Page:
In Nathaniel Hawthorne’s The Scarlet Letter, life is centred around a rigid, Puritanistic-structured society in which one is unable to divulge his or her innermost thoughts and secrets. Every human being needs the opportunity to express how they truly feel, or the emotion is bottled up until it becomes volatile. Unfortunately, Puritan society did not permit this expression, so characters had to seek alternate means in order to relieve themselves. Luckily, at least for the four main characters, Hawthorne provides such a sanctuary in the form of the mysterious forest. Hawthorne uses the forest to provide a shelter for members of society in need of refuge from daily life.
In the deep, dark portions of the forest, many of the crucial characters bring forth hidden thoughts and emotions. The forest track leads away from the settlement out into the wilderness where all signs of civilization vanish. This is precisely the escape route, from strict mandates of law and religion to a refuge where men, as well as women, can open up, and be themselves. It is here that Dimmesdale can openly acknowledge Hester and his undying love for her. It is here that Hester can do the same for Dimmesdale. It is here that the two of them can openly engage in conversation, without being preoccupied with the constraints that Puritan society places on them. The forest itself is free. Nobody watches in the woods to report misbehaviour, so it is here where people do as they wish. To independent spirits like Hester Prynne’s, the wilderness beckons her “Throw off the shackles of law and religion.
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What good have they done to you anyway? Look at you, a young and vibrant woman, grown old before your time. And no wonder, hemmed in, as you are, on every side by prohibitions. Why you can hardly walk without tripping over one commandment or another. Come to me, and be masterless.” Truly, Hester takes advantage of this, when Arthur Dimmesdale appears. She openly talks with Dimmesdale about subjects, which would never be mentioned in any place other than the forest. “What we did…” she reminds him, “had a consecration of its own. We felt it so! We said to each other!”(p. 170) This statement shocks Dimmesdale, and he tells Hester to hush, but he eventually realizes that he is in an environment where he can open up. The thought of Hester and Dimmesdale having an intimate conversation in the confines of the society that they live is incomprehensible. Yet here, in the forest, they can throw away all reluctance, and finally be themselves, under the umbrella of security that exists.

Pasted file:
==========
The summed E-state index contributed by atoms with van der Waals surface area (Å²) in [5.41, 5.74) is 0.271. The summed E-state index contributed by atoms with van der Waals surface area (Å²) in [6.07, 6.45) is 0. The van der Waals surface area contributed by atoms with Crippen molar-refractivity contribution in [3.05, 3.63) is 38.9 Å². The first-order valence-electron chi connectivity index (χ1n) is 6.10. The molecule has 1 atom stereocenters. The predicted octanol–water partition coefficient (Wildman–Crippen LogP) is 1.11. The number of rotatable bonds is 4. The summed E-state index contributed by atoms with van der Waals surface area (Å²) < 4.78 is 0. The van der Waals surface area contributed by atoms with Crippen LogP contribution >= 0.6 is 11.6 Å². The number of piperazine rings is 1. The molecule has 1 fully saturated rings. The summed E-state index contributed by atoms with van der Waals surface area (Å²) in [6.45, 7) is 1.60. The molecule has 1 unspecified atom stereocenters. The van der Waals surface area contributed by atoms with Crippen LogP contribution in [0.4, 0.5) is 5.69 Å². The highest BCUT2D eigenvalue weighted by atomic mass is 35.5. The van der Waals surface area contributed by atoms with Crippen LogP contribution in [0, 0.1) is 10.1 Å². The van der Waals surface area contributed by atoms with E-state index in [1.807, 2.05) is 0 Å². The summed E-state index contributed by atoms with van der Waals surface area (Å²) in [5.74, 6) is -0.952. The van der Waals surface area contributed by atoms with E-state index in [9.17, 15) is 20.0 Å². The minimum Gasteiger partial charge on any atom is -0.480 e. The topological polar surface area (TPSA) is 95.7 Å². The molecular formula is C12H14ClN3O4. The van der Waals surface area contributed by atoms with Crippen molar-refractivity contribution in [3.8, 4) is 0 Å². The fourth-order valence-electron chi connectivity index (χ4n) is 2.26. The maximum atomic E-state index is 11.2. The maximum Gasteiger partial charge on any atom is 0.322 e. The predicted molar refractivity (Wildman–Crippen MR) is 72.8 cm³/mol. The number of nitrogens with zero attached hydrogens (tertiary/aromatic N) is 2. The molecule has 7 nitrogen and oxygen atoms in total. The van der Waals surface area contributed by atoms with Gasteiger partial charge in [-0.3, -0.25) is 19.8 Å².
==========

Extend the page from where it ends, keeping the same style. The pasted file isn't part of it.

In Puritan society, self-reliance is stressed among many other things. However self-reliance is more than stressed, it is assumed. It is assumed that you need only yourself, and therefore should hold no emotional necessity for a “shoulder to cry on”. Once again, for people in the stations of life which Hester and Dimmesdale hold, it would be unthinkable for them to comfort each other. Yet in the forest, these cares are tossed away. “Be thou strong for me,” Dimmesdale pleads. “Advise me what to do.”(p. 171) This is a cry for help from Dimmesdale, with him finally admitting he can’t go through this ordeal by himself. With this comes an interesting sort of role-reversal. When Dimmesdale asks for help, he is no longer sustaining the belief that he is above Hester. He is finally admitting she is an equal, or even that she is above him. This is possibly one of the reasons that Puritans won’t accept these emotional displays because society is so socially oriented. Hester, assuming a new power position, gave a heartfelt, moving speech. The eloquence of her words cannot be overemphasized, and a more powerful statement had yet to be made in the book.